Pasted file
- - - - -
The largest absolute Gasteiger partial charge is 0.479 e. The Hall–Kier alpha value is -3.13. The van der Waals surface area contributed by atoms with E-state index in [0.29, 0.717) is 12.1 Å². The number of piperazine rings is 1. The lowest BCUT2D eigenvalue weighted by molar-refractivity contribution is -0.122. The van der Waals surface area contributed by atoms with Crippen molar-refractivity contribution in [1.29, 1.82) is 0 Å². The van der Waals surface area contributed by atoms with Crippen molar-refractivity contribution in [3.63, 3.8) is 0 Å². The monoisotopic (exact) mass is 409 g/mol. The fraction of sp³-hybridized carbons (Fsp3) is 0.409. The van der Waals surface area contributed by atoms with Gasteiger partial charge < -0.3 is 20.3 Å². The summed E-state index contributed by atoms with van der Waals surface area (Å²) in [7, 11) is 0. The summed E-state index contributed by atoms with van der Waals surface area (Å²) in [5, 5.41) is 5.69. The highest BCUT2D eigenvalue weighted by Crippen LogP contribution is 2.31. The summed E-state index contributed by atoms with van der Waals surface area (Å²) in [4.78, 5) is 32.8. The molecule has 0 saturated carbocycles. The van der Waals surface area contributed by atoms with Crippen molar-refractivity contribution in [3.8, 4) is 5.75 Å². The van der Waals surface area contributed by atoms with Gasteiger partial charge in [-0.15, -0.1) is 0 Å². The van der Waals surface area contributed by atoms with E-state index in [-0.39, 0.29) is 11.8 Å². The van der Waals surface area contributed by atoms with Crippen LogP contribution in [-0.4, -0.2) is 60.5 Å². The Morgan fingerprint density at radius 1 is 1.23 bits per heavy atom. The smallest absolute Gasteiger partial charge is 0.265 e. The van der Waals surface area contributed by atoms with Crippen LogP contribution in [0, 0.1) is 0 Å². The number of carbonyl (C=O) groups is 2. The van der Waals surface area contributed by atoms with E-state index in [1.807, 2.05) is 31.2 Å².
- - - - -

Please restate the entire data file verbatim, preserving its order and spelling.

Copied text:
The largest absolute Gasteiger partial charge is 0.479 e. The Hall–Kier alpha value is -3.13. The van der Waals surface area contributed by atoms with E-state index in [0.29, 0.717) is 12.1 Å². The number of piperazine rings is 1. The lowest BCUT2D eigenvalue weighted by molar-refractivity contribution is -0.122. The van der Waals surface area contributed by atoms with Crippen molar-refractivity contribution in [1.29, 1.82) is 0 Å². The van der Waals surface area contributed by atoms with Crippen molar-refractivity contribution in [3.63, 3.8) is 0 Å². The monoisotopic (exact) mass is 409 g/mol. The fraction of sp³-hybridized carbons (Fsp3) is 0.409. The van der Waals surface area contributed by atoms with Gasteiger partial charge < -0.3 is 20.3 Å². The summed E-state index contributed by atoms with van der Waals surface area (Å²) in [7, 11) is 0. The summed E-state index contributed by atoms with van der Waals surface area (Å²) in [5, 5.41) is 5.69. The highest BCUT2D eigenvalue weighted by Crippen LogP contribution is 2.31. The summed E-state index contributed by atoms with van der Waals surface area (Å²) in [4.78, 5) is 32.8. The molecule has 0 saturated carbocycles. The van der Waals surface area contributed by atoms with Crippen molar-refractivity contribution in [3.8, 4) is 5.75 Å². The van der Waals surface area contributed by atoms with Gasteiger partial charge in [-0.15, -0.1) is 0 Å². The van der Waals surface area contributed by atoms with E-state index in [-0.39, 0.29) is 11.8 Å². The van der Waals surface area contributed by atoms with Crippen LogP contribution in [-0.4, -0.2) is 60.5 Å². The Morgan fingerprint density at radius 1 is 1.23 bits per heavy atom. The smallest absolute Gasteiger partial charge is 0.265 e. The van der Waals surface area contributed by atoms with Crippen LogP contribution in [0, 0.1) is 0 Å². The number of carbonyl (C=O) groups is 2. The van der Waals surface area contributed by atoms with E-state index in [1.807, 2.05) is 31.2 Å².